I love his accounts of Reno's retreat following the failed charge, and one specific Native American who "wore a magnificent war bonnet of great long feathers encircling his head and hanging down.
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11 of 11 people found the following review helpful By L. Rothfork on December 13, 2011
Format: Hardcover Verified Purchase
After visiting the Little Bighorn Battlefield National Monument in Montana a few years back, I developed a keen interest in "Custer's Last Stand". Consequently I read "The Custer Album" by Lawrence A. Frost; "A Terrible Glory" by James Donovan; and Thomas Berger's "Little Big Man", in which he paints a panoramic of the Sioux and the Plains Indians that pops with reality; with the grand finale being the "Battle of Little Big Horn" After reading that, your only question will be.."How the hell did he do it?" It's that good. But as good as that book was, it can't quite top "With Custer on the Little Big Horn" by William O. Taylor.

Private Taylor was there. The only reason he survived is because Company A, the one that Private Taylor belonged to, was divided from the main body, along with Companies M, and G, under Major Reno. The contingent of 112 men initiated the Calvary charge and were subsequently swarmed and forced to retreat across the Little Big Horn River. It's a ride that I will never forget because I was there too..thanks to Private William Taylor's spectacular book.

If you are planning a visit to the Battlefield, make the effort to read these books before you go...if you don't, you'll regret it.
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9 of 9 people found the following review helpful By D. Hodges on May 30, 2010
Format: Hardcover Verified Purchase
This is a first hand account written by a soldier who fought with Reno in the battle of the Little Big Horn. He seems to have made a sincere attempt at providing an accurate account of this historical event. He was possessed, and deeply effected by the battle, and spent his life studying it and comparing his memory with other survivors who had participated in the battle, both Indian and Whites.
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11 of 12 people found the following review helpful By Starcaster on May 29, 2011
Format: Hardcover Verified Purchase
I read this book twice which is something I have never done before. The first time, I borrowed it from the public library. The second time, I purchased it from Amazon. One of the best accounts of the Little Bighorn battle I have read, and I have read many books on the subject. Highly recommended.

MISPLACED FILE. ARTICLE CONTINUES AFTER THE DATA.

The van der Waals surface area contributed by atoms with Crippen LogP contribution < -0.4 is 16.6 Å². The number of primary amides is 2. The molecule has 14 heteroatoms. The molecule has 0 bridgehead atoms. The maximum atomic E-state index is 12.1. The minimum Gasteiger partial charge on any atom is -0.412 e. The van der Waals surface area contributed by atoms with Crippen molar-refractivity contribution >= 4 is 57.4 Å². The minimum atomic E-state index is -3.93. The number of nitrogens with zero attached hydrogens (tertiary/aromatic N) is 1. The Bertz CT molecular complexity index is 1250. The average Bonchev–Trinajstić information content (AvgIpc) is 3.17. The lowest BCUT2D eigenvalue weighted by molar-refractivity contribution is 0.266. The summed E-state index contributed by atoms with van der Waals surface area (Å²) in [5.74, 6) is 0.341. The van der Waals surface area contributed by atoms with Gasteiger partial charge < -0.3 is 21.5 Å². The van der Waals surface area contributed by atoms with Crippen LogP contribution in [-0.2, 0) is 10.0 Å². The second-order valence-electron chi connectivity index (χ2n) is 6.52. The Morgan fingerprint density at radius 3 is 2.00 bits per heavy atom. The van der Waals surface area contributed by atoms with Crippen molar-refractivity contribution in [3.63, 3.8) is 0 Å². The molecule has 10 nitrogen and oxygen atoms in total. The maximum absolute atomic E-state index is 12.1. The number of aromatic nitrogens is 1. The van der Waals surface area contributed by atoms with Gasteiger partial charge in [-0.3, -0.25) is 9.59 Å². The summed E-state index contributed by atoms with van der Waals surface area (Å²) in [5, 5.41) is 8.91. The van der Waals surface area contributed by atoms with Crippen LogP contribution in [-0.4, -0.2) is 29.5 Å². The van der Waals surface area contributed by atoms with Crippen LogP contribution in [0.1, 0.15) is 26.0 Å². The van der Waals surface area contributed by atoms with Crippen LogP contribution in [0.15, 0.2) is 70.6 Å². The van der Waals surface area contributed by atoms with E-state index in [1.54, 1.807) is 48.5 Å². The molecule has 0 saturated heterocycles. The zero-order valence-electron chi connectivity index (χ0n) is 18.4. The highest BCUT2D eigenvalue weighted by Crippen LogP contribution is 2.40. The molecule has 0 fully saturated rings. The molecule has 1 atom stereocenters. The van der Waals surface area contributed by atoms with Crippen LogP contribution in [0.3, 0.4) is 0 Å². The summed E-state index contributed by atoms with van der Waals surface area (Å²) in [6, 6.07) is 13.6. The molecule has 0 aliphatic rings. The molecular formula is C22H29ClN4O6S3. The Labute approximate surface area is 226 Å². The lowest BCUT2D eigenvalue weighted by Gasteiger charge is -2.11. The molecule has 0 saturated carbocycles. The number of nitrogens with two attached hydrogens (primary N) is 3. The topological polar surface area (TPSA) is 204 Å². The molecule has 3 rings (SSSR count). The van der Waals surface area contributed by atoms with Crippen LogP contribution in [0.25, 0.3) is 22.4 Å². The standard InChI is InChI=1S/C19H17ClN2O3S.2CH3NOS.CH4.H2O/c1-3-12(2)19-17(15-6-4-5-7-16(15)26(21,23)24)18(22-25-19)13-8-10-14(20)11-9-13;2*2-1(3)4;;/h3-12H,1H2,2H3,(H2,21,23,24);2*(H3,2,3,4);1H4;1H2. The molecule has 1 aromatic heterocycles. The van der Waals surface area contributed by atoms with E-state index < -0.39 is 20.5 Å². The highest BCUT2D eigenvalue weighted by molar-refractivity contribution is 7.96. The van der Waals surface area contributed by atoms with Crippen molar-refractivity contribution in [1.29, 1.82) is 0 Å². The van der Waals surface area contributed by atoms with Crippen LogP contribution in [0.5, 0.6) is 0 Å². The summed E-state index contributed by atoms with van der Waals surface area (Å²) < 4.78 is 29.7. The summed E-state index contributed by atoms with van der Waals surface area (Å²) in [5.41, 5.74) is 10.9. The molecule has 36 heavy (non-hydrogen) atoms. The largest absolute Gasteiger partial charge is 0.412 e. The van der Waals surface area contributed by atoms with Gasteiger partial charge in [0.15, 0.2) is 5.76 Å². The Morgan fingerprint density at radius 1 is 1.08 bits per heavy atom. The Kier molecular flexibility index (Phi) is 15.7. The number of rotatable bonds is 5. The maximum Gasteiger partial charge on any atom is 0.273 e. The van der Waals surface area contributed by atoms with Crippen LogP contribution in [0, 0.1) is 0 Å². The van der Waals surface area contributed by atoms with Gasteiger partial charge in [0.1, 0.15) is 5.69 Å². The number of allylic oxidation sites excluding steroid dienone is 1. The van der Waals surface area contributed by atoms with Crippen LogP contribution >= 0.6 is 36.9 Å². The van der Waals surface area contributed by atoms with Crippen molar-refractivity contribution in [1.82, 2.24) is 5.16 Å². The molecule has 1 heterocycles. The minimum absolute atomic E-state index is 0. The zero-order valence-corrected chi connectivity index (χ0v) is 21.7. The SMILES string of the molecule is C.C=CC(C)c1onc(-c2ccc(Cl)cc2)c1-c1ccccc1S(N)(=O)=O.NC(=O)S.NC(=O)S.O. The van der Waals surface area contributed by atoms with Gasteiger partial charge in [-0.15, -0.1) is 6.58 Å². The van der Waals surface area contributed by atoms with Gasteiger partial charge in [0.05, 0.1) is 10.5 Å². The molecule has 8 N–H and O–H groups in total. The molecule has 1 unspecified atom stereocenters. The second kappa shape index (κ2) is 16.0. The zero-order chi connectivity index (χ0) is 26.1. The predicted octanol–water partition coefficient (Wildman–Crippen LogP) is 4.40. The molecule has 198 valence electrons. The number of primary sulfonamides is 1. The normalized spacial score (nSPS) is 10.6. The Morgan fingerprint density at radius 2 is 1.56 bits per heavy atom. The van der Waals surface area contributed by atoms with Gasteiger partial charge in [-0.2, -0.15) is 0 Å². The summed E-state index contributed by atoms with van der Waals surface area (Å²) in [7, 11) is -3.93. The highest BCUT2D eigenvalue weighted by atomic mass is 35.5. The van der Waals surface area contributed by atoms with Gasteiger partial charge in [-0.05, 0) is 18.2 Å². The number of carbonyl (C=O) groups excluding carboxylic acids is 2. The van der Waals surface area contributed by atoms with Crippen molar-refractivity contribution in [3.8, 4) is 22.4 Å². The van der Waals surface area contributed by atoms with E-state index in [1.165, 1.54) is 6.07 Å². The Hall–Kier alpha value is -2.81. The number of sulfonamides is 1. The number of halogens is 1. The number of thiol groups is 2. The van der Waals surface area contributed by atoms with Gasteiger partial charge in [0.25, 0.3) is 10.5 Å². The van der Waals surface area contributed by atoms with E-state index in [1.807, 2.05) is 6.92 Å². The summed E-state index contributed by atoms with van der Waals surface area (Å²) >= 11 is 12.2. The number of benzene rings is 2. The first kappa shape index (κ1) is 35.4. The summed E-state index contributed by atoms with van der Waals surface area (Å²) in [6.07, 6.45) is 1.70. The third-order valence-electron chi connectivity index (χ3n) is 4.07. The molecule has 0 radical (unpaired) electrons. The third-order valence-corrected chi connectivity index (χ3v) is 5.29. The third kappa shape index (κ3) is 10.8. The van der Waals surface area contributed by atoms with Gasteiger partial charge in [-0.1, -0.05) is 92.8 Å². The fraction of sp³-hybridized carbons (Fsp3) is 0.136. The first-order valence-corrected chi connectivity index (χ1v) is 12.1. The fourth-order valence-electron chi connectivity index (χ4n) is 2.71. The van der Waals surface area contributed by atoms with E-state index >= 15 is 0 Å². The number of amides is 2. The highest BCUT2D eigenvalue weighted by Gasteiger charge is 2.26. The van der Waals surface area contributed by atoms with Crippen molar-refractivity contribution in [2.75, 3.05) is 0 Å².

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13 of 15 people found the following review helpful By Steph on August 20, 2008
Format: Hardcover
This book brings you into the heart and head of the ordinary cavalryman. You get an up close idea on what it must have been like to be on the advance with Custer and his men, and for a little while you can see the flash of tinderboxes as the toops marched through the night, and the distant gaze of Custer as he sat outside his tent on the eve of battle. Intriguing!
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4 of 4 people found the following review helpful By NHBunion on February 4, 2014
Format: Hardcover Verified Purchase
Years ago I read the Custer biography "Son of the Morning Star", and recently picked up "Crazy Horse and Custer" by Stephen Ambrose--both wonderful Custer books. This book, "With Custer on the Little Bighorn" is a first-person account of the Last Stand starting with the days leading up to the battle thru follow-up of the Indian victory. William O. Taylor was a member of the 7th Cavalry.

Included are actual hand-written pages from William O. Taylor's diary along with some wonderful photos of the author, Custer, various Indian luminaries, etc. Taylor has a wonderful way of writing that puts the reader right there. He also takes a more neutral view of the Indians AND of Custer, neither demonizing nor worshipping either.

For Custer fans this is a terrific book!
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3 of 3 people found the following review helpful By kurt seraphine on April 7, 2014
Format: Hardcover Verified Purchase
This book is fun to read and real interesting. Taylor gives an eye witness account of the Little Big Horn fight from the prospective of a trooper who was with Major Reno at the south end of the village and then the hill top fight. They were lucky to survive the ordeal. If you have an interest in the Little Big Horn Campaign this will give you an idea of the approach march where stealth was of primary concern, the realization that the 7th Cavalry had been discovered by the Sioux, the concern the Indians would get away and the rapid preparation to attack the large Indian village from the South and East in hopes the Indians would retreat North into the Gibbon and Terry Columns, the actual attack upon the village and the aftermath. Kurt Seraphine